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EFC Comment For Controllers  
User currently offlineCoa764 From United States of America, joined Feb 2004, 328 posts, RR: 3
Posted (10 years 4 months 4 days 18 hours ago) and read 1930 times:

When in a holding situation and you are issuing EFC's (Expect Further Clearance) I understand the workload isuue behind giving aircraft and EFC of 45-60 minutes when the actual expected holding is -20 minutes but here is a thought from the user side. When entering a hold the crew and dispatcher have to consider your given time of 45-60 minutes as truth and then formulate a plan off of that time. I realize that by contacting the TMU or the TCA we can get an actual EFC but in the case of a weight restricted or long hual flight the time it takes to verify the actual EFC can take longer than the crews are willing to wait before they decide to divert for fuel. Just something to think about....


Please oh please Mr Moderator Nazi, dont delete my thread.
8 replies: All unread, jump to last
 
User currently offlineZID From United States of America, joined Jan 2002, 294 posts, RR: 4
Reply 1, posted (10 years 4 months 4 days 18 hours ago) and read 1906 times:

A) Many times we don't know how long it will be, or even the reason for the holding. When I'm sitting at a sector, either my supervisor or the next sector's controller will tell me to hold my aircraft; we try our best to find out the reason and the length of delay, but quite often are unable to find out. Even our TMU unit will say that we were simply shut off by Washington Center, or Chicago, or whomever.

B) If a controller doesn't know how long the delay will be, it would be extraordinarily unwise for him to issue a paltry twenty minute EFC, given the fact he must give an updated EFC five minutes before the previous EFC time if the holding time gets extended. If he has more than a few aircraft in holding and he issues a twenty minute EFC to each of those aircraft, he'd better not have any other aircraft on frequency, because he'll be spending his entire time issuing holding and updating EFC's.

If we know how long it will be, we'll give them that EFC. If we don't know how long it will be, we have to wing it. There's no sloppiness or laziness or maliciousness behind it. It's simply a lack of information - or an issue concerning weather, in which case all bets are off.



I'm not joking! This is my job!
User currently offlineCoa764 From United States of America, joined Feb 2004, 328 posts, RR: 3
Reply 2, posted (10 years 4 months 4 days 17 hours ago) and read 1902 times:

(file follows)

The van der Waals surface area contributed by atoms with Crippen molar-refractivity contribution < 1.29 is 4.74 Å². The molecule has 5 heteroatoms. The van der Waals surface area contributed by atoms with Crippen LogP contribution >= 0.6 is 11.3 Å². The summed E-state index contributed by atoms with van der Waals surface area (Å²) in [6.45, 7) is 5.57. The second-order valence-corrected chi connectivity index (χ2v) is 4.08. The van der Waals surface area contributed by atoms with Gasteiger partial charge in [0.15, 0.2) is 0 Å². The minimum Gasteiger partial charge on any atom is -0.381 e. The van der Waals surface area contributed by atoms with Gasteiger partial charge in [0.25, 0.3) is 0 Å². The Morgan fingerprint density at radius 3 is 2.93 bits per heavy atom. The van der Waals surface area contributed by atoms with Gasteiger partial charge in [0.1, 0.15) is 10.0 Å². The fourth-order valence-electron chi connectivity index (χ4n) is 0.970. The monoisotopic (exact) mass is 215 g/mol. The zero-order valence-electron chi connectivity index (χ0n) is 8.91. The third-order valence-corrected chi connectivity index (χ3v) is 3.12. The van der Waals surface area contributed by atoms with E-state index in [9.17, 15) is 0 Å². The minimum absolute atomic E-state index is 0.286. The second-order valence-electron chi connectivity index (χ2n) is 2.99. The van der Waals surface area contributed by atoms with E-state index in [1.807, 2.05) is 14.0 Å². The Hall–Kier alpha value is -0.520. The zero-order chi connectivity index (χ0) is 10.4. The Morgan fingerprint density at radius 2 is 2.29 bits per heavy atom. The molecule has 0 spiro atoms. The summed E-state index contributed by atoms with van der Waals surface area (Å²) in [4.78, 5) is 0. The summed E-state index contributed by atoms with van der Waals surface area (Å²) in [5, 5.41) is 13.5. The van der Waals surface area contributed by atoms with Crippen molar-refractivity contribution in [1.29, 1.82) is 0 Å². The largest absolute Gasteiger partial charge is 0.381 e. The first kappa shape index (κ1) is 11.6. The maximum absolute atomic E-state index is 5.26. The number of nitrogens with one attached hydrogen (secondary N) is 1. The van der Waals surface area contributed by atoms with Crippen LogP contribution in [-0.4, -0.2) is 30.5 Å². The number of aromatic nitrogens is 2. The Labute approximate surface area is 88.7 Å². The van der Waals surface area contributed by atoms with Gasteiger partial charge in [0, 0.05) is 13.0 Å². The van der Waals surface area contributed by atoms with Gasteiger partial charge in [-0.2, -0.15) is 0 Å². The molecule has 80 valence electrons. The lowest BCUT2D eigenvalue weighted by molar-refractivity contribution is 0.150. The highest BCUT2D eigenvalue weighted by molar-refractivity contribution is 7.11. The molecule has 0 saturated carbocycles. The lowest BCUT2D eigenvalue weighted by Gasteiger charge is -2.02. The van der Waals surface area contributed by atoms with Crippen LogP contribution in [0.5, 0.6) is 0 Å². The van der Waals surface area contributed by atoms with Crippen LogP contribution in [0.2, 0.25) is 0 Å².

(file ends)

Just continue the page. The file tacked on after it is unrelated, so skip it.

I never said there was any sloppiness, laziness or malicious intent behind that and I did say I understand it is a workload issue. I was pointing out is that when given a EFC of 60 minutes and the crew knows they can only hold for a maximum of 20 minutes this prompts the crew to immediately want to divert for fuel. Usually when the TMU or the TCA is contacted we are given an accurate EFC and that has to be relayed back to the crew. Until that process can be accomplished the crew is basing their bingo fuel off of the original EFC of one hour and not the actual time of 10-15 minutes.


Please oh please Mr Moderator Nazi, dont delete my thread.
User currently offlineZID From United States of America, joined Jan 2002, 294 posts, RR: 4
Reply 3, posted (10 years 4 months 4 days 17 hours ago) and read 1898 times:

Like I said, if we know it will be ten minutes, then we'll give them a ten minute EFC. If we don't know, then we have to cover our bases and issue a sufficiently long EFC. Basically, if this is a problem with your company, you'd better take it up with somebody slightly higher than the controller workforce. We do the absolute best that we can with the information relayed to us. I know of no controllers who have ever purposely misled pilots with bogus EFC's. I believe that you have a misconception about how much real time information is available to controllers.

Heck, if anything, it's usually the other way around. TMU will tell us to hold IAD's for thirty minutes, and then after twenty-five minutes we call to see if we can start letting them go, and TMU will say that there's been additional delays and they'll have to hold for thirty more minutes.



I'm not joking! This is my job!
User currently offlineCoa764 From United States of America, joined Feb 2004, 328 posts, RR: 3
Reply 4, posted (10 years 4 months 4 days 16 hours ago) and read 1893 times:

I talk to the higher ups all the time.. It is good to hear some input from the actual controller since you folks are, after all, the ones in the trenches moving the traffic. Thanks for the input.